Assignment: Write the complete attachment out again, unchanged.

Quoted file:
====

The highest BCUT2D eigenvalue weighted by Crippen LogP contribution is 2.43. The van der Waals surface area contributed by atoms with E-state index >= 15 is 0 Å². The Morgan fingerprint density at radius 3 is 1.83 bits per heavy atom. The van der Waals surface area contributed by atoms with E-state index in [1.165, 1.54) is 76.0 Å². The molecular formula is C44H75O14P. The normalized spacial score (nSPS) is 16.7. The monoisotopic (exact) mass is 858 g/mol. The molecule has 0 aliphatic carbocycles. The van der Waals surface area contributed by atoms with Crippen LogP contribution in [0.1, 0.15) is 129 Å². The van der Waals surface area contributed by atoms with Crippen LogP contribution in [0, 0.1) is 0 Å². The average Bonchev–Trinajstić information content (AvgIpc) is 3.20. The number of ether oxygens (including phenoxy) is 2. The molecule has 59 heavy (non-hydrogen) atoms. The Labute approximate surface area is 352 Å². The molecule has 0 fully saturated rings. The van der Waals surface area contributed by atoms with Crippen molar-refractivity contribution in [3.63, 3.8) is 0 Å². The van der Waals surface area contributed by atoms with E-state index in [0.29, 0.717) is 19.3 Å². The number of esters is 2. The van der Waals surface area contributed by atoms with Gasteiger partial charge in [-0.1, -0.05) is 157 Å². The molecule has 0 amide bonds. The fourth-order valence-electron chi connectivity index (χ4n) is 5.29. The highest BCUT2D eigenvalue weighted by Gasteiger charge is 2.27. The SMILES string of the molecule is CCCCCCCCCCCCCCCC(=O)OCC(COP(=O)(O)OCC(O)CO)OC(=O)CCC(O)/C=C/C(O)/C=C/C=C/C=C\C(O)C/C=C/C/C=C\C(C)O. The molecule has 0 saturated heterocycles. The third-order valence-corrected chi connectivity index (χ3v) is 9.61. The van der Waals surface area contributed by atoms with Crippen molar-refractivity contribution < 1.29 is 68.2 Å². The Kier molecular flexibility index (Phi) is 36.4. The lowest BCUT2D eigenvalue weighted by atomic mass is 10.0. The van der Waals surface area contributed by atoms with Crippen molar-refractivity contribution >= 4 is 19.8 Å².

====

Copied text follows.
The highest BCUT2D eigenvalue weighted by Crippen LogP contribution is 2.43. The van der Waals surface area contributed by atoms with E-state index >= 15 is 0 Å². The Morgan fingerprint density at radius 3 is 1.83 bits per heavy atom. The van der Waals surface area contributed by atoms with E-state index in [1.165, 1.54) is 76.0 Å². The molecular formula is C44H75O14P. The normalized spacial score (nSPS) is 16.7. The monoisotopic (exact) mass is 858 g/mol. The molecule has 0 aliphatic carbocycles. The van der Waals surface area contributed by atoms with Crippen LogP contribution in [0.1, 0.15) is 129 Å². The van der Waals surface area contributed by atoms with Crippen LogP contribution in [0, 0.1) is 0 Å². The average Bonchev–Trinajstić information content (AvgIpc) is 3.20. The number of ether oxygens (including phenoxy) is 2. The molecule has 59 heavy (non-hydrogen) atoms. The Labute approximate surface area is 352 Å². The molecule has 0 fully saturated rings. The van der Waals surface area contributed by atoms with Crippen molar-refractivity contribution in [3.63, 3.8) is 0 Å². The van der Waals surface area contributed by atoms with E-state index in [0.29, 0.717) is 19.3 Å². The number of esters is 2. The van der Waals surface area contributed by atoms with Gasteiger partial charge in [-0.1, -0.05) is 157 Å². The molecule has 0 amide bonds. The fourth-order valence-electron chi connectivity index (χ4n) is 5.29. The highest BCUT2D eigenvalue weighted by Gasteiger charge is 2.27. The SMILES string of the molecule is CCCCCCCCCCCCCCCC(=O)OCC(COP(=O)(O)OCC(O)CO)OC(=O)CCC(O)/C=C/C(O)/C=C/C=C/C=C\C(O)C/C=C/C/C=C\C(C)O. The molecule has 0 saturated heterocycles. The third-order valence-corrected chi connectivity index (χ3v) is 9.61. The van der Waals surface area contributed by atoms with Crippen molar-refractivity contribution < 1.29 is 68.2 Å². The Kier molecular flexibility index (Phi) is 36.4. The lowest BCUT2D eigenvalue weighted by atomic mass is 10.0. The van der Waals surface area contributed by atoms with Crippen molar-refractivity contribution >= 4 is 19.8 Å².